REGULATORY SAFEGUARDS EXISTP. Balaji
The mobile industry, one of the biggest success stories in India, has completely transformed the way people communicate, socialise or do business. This industry has, over the last two decades, empowered the Indian consumer to communicate anytime from anywhere at the most affordable rates that are the lowest in the world.
The government has set a worthy vision for Digital India. Over 90 per cent of the web users have their first experience of the Internet through their mobile phones. With the proliferation of smartphones, large investments in network and affordable data rates from operators, the journey of digital inclusion has begun, with nearly 200 million Internet users in the country. However, much more infrastructure and investments are needed to get to a billion users.
The debate on Net neutrality raises several concerns regarding the mobile operators' attempt to control the consumers' access to the Internet. We support Net neutrality and Net equality. We support open Internet and believe that consumers should decide what to do online. Our job is to enable the consumers to benefit from that freedom. We offer choice and do not block or throttle any services. We are committed to safeguarding the principle of the best efforts public Internet, accessible to all. The consumers have always been central to the success of the mobile industry and will continue to be at the heart of all strategy and innovation [developed] by the operators.
There is a discussion on price and or product differentiation. Across industries - from transport to banking - innovation and differentiation has helped provide choices to customers. As long as they are not anticompetitive, they are welcomed globally. In the Indian context, with hypercompetition and ease of switching between operators, consumers benefit from differentiated products. More importantly, there are strong institutional safeguards in place - regulatory authority, consumer courts, the Competition Commission of India, government, media and civil society.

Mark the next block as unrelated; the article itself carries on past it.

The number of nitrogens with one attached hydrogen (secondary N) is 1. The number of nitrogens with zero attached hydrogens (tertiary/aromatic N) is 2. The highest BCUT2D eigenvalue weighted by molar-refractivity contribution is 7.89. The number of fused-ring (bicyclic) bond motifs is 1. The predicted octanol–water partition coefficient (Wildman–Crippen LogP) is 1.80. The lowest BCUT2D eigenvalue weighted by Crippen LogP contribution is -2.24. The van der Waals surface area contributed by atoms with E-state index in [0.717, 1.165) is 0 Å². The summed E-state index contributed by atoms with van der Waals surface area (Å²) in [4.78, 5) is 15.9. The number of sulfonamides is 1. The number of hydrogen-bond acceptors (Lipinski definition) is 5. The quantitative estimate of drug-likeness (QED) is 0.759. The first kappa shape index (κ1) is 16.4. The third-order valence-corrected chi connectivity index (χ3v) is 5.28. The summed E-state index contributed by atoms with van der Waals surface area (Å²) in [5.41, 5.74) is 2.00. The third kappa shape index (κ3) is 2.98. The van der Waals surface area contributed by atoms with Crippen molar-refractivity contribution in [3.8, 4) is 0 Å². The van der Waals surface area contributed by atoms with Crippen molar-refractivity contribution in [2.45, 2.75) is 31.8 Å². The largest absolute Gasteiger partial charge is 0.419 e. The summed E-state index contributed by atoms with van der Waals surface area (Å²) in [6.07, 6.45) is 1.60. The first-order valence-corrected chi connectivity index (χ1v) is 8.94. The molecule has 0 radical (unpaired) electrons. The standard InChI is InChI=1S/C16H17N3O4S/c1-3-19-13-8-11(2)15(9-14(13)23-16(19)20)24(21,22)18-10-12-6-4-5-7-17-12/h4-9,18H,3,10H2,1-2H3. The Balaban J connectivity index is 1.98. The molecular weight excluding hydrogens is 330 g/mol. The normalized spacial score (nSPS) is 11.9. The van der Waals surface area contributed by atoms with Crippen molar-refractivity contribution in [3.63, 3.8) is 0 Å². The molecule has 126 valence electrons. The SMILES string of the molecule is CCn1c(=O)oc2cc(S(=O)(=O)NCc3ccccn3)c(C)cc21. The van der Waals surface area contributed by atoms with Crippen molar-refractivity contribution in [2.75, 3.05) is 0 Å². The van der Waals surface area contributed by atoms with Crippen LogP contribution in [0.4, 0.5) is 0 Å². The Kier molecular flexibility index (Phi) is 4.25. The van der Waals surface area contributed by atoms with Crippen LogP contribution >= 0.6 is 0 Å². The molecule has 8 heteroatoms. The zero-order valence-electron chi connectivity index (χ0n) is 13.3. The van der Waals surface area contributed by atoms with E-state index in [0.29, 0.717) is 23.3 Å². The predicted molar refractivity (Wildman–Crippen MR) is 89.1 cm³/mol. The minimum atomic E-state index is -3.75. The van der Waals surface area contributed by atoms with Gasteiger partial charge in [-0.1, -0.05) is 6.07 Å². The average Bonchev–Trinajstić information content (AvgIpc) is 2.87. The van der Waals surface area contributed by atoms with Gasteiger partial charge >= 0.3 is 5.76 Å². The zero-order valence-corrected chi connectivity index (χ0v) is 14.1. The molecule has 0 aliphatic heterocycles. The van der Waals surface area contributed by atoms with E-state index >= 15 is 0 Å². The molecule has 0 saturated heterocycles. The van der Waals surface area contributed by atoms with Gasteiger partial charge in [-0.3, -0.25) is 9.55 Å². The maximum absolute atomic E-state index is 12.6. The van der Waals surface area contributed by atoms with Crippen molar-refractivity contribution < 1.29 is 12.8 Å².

Net neutrality is a complex matter being debated in many countries, and administrations are looking for the right solution to ensure the continued growth of the Internet while managing the unique challenges of a mobile environment, where capacity is finite [due to limited availability of spectrum] and huge investments are required to sustain the growth of Internet traffic.
In India, this challenge is even more acute as mobile operators have a severe capacity constraint due to the severe spectrum scarcity [less than 20 per cent of the spectrum allocated in developed countries], coupled with the highest usage and number of subscribers. Further, huge investments are still required in the rural areas to deliver on the broadband and Digital India vision.
TRAI has just started an exercise where it has tabled all these complex issues and challenges and initiated a public consultation. It has attracted unprecedented interest. It has led to a media frenzy, with netizens expressing concern that the Internet is going to be controlled by the service providers or that they will be charged for every site they visit.
This concern is completely misplaced. The service providers have an equal, if not higher, interest and stake in making sure that the Internet is open and available for all consumers. The TRAI consultation will lead to an emergence of a balanced view that is a winwin for all stakeholders.
The data and broadband revolution will take place by and through consumers. The vision of Digital India is to transform India into a digitally empowered society and knowledge economy with high-speed Internet as a core utility for every citizen. Open access to the Internet is central to this vision.